Last month the Edison Township Public Schools Board of Ed approved making Diwali a holiday for the 2018-2019 school year. That means all Edison schools will be closed that day in November. That's fine for them. Local control. A large Hindu population. Yet that wasn't enough. Now Hindus are pushing for all public school districts across New Jersey to adopt Diwali as a school holiday statewide.

Hindu statesman Rajan Zed spoke of the importance of a Diwali holiday in New Jersey schools. Zed says that all students being off on Diwali will bring awareness to other religions and make our students well-nurtured, well-balanced, and enlightened adults.

Okay, but will they be educated adults? This school year saw many districts struggling with bad weather to just get in the necessary 180 day requirement. Do we want to accommodate every minority religion with more gaps in a school schedule's consistency? November is a difficult month to begin with. You have the usual four day weekend for Thanksgiving and you also have the four day weekend for the teacher's convention in Atlantic City. The start-stop-start again schedule of that month is something my own children's teachers have not been thrilled with in the past. Not to mention all the time taken up weekly with things like character education and HIB assemblies. It's tough enough for teachers to find the time to educate in those 180 days when they have been further tasked with taking on the role some parents abdicated. Further scheduling disruptions for a holiday most students don't celebrate will not help.

Again, if it's a district with a heavy Hindu population like Edison that's a different story. That can be accommodated on a local level. To argue for a statewide holiday for Diwali when 97% of the state doesn't celebrate it is ridiculous. According to Pew Research Center's Religious Landscape Study in 2014 only 3% of the New Jersey population is Hindu.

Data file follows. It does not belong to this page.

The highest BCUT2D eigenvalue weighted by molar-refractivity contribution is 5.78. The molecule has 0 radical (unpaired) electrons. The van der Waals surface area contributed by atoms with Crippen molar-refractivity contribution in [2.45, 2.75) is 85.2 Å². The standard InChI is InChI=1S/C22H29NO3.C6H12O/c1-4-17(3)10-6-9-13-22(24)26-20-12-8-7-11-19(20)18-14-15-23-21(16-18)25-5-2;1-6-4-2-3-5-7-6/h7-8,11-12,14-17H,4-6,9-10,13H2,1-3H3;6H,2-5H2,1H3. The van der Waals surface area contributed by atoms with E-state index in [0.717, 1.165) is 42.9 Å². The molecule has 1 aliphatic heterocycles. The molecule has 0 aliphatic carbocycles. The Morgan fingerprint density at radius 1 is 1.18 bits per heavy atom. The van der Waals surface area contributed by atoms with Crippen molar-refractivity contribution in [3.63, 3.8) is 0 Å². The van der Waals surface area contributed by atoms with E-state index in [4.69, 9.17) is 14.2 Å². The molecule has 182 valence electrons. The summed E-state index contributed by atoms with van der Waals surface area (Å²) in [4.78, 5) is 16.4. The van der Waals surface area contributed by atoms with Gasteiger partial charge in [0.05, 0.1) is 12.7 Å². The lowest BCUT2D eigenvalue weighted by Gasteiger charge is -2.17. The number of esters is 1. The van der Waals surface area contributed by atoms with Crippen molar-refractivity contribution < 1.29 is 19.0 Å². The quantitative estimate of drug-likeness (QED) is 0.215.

Zed is urging Gov. Murphy and his administration to add Diwali as an official holiday in all of New Jersey's public schools and to even persuade private, charter and independent schools to do the same. Would it end there? “The List of Religious Holidays Permitting Student Absence from School” of the New Jersey State Board of Education lists 19 Hindu holidays. So Hindu students will have an excused absence if their parent pulls them out for Diwali or any of the others. Will we later add Chaturthi? Or the nine days of Navaratri? All to make the vast majority who don't follow or celebrate this religion more aware of it?

Leave it to local control. That's my opinion. What's yours? Take our poll below.

Jeff Deminski can be heard with Bill Doyle on New Jersey 101.5, every weekday, from 2 to 7 p.m. Listen live online here at or on the NJ1015 app. Follow Jeff on Twitter. Email him at The opinions expressed here are solely those of Jeff Deminski.

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